My keys are unwieldy. They are heavy, and messy, and disorganized.
They take up too much room in my bag, they poke me in the side as I walk, and they really hurt when I drop them on my foot (it happens more than you would think). It makes sense, when you think about it, that my keys are like that, because there are just so darn many of them. Eleven, to be precise. You may be wondering now, “What in Pete’s name do you need eleven keys for?” And I’ll tell you:
In my bag, every day, are keys to my home, keys to my sister’s home, and keys to my parents’ home, yoked to one another, ring upon unwieldy ring.
Behind each door they unlock are the people I love–P. and The Cat at our house, my big sister, her husband and their two kids, Wren and Ilan, across the street, and my mom, dad, a little sister up the block. This is no accident, the proximity of our homes–it allows for an immediacy in our relationships. Much as we have extremely complicated family dynamics (I know, I know, who doesn’t) and had less-than-idyllic childhoods, we are a close lot. I’ve often thought about the fact of our closeness, how wedded we all are to Brooklyn, to family, to maintaining bonds that make it feel like our children will be each others’ siblings, too. My sisters and I have often spoke of this: how shocking it is to realize that our children won’t, in fact, be sisters and brothers to one another, but cousins.
“Why are we so attached to one another?,” I think. So much so that the thought of moving away, the thought of not seeing my family every day–of losing the option to–sends panic radiating through my body. Is it the keys that are to blame?
P. and I talk often about the farm we’re going to have, of our future family, of treehouses and animals wandering in through the screen door, of eggs warm from a hen’s behind, of a creek running through the land. But when I think about my keys–the sparse ring I will have, the one, perhaps two solitary keys dangling straight down, without impediment, and the superfluousness of having the keys to my parents’ and sister’s homes hanging there, too–my heart aches a bit. It’s selfish, I know, to want my keyring full, when I don’t even acknowledge P.’s keyring with its single key to our home. “So, what, then?,” I ask. Is this what they call growing up? Not having to carry around the keys to your parents’ house anymore? Maybe that’s why I’m so afraid of it then. Because I love my keyring full; I love walking to my parents’ home every day this summer, opening the door, swimming, watching TV, having the company of the people I love; love being able to “let myself in.” And it’s not just the pool, or the cable TV, or the dinner that I love, though those are awesome, don’t get me wrong. It’s the people, and the safety, and the effortlessness of it. It’s that finding places where you can really just be, just utterly be, is nearly impossible. I am afraid of what I will miss when my keys thin.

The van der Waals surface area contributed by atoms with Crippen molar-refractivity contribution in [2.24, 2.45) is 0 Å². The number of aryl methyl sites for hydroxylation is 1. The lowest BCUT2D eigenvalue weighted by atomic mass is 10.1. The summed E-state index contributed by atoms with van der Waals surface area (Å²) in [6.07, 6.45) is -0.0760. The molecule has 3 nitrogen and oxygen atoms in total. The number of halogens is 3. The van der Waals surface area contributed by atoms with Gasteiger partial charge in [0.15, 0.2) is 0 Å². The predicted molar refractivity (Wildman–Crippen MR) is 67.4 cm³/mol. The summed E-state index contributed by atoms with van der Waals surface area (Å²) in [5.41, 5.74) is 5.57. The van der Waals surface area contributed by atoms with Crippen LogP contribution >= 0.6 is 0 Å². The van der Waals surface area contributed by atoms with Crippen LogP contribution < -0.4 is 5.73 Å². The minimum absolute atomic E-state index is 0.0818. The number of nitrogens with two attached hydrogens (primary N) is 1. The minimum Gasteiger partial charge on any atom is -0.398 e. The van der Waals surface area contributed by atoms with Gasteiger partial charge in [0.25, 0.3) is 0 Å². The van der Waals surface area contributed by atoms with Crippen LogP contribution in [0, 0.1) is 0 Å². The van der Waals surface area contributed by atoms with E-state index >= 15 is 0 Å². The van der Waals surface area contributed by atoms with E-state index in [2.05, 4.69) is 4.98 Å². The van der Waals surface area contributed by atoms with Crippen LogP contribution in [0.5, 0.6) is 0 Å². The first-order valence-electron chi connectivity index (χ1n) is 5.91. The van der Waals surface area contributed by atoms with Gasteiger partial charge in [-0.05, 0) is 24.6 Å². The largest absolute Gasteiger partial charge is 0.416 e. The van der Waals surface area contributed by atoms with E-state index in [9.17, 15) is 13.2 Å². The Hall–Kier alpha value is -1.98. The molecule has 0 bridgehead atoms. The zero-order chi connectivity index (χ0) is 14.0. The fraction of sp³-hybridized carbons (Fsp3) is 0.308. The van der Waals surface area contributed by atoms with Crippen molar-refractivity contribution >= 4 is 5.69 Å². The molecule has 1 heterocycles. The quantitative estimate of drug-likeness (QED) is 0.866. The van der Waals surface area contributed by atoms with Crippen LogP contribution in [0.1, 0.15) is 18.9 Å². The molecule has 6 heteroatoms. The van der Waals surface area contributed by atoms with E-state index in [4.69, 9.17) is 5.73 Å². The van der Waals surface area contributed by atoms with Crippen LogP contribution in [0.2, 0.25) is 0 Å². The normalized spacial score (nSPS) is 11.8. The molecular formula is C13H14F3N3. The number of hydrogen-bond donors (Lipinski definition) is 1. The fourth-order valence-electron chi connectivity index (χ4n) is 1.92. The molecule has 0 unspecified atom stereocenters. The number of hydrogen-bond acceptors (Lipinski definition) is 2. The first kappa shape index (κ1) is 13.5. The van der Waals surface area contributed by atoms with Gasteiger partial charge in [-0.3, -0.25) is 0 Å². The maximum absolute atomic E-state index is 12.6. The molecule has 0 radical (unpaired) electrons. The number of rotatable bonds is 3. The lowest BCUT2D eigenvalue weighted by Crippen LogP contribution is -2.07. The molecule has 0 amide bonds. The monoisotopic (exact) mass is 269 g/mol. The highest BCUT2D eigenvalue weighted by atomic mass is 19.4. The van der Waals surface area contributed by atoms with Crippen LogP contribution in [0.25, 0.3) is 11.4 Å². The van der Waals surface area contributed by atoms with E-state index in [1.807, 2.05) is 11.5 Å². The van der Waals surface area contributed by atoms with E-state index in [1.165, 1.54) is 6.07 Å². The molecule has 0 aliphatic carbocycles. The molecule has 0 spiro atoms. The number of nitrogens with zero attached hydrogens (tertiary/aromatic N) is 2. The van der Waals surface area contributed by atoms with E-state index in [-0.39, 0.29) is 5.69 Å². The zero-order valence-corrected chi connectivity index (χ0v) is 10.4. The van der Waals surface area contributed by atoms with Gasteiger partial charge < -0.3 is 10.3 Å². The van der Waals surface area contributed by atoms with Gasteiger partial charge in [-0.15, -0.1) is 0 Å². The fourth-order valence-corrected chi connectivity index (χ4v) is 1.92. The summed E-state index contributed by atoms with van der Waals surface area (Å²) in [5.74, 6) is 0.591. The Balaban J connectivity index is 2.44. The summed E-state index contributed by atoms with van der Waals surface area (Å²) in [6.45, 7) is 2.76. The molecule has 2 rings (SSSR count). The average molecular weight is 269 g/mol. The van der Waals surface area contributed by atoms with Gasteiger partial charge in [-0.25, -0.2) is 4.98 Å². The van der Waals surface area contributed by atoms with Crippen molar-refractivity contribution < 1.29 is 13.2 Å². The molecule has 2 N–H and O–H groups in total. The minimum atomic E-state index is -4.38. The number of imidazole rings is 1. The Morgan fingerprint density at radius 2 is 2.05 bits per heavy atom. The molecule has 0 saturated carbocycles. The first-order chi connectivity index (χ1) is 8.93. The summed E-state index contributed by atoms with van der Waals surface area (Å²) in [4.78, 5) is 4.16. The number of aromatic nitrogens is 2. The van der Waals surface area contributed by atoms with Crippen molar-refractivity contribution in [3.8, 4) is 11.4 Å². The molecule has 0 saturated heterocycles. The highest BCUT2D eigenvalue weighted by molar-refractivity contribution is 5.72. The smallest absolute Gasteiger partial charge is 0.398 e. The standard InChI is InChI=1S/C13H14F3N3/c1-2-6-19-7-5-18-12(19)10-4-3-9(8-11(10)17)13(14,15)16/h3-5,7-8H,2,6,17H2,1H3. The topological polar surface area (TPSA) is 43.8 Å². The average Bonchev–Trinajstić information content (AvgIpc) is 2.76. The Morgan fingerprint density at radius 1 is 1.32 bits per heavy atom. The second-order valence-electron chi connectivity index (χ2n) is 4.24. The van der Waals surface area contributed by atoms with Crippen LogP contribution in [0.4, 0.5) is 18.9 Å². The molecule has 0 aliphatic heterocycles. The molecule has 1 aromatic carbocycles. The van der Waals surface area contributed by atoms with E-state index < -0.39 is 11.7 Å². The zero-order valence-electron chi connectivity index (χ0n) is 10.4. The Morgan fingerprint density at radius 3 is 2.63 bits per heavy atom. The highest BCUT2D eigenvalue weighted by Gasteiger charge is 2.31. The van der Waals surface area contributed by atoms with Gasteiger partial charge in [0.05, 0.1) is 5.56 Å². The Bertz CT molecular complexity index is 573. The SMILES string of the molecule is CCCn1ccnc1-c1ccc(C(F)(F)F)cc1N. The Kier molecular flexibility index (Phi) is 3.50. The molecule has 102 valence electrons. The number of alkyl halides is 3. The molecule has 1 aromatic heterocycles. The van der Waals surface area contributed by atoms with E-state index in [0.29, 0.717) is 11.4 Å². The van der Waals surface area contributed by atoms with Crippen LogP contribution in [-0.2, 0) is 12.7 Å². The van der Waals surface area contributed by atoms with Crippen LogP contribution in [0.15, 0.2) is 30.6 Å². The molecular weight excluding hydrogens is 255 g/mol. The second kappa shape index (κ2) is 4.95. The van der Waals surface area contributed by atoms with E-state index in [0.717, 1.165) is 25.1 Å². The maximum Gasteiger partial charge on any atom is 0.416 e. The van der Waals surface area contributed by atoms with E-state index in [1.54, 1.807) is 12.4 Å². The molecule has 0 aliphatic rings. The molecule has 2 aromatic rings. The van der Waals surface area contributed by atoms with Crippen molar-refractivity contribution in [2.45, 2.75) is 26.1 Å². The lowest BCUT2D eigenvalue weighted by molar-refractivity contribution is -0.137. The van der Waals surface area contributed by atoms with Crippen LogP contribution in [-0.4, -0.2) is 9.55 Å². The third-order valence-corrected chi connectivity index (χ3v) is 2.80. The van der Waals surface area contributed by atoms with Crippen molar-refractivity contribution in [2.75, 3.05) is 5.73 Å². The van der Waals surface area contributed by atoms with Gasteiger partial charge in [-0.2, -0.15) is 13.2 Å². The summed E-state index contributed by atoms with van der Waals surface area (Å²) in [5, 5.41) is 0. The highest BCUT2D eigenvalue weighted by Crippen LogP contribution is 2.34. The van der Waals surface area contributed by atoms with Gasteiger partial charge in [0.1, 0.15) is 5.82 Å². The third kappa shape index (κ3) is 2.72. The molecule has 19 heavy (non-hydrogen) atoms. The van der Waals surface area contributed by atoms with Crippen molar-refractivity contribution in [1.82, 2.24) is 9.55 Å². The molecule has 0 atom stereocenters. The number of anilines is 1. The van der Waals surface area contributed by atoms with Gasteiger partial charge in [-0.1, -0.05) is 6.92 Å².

What will it be like when the lanyard my little sister made me in 4th grade doesn’t have as much to hold onto anymore? Will it feel despondent, depressed? Will it unravel itself so that all that is left is a pile of kinked plastic?
I wanted to write about my keys as a sort of homage to my family, an “Oh isn’t it just so great that I have so many keys to so many homes to so much love. Oh isn’t love just the best isn’t family just the best oh it’s just the best!” but my mind has a mind of its own, and now all I can think of is life without them.
Now comes the part where I tell myself: “Saadia, relax. There’s time to figure that out. Maybe just not today.”
And with that, I’m going to my parents’. (My sister and her kids are already there).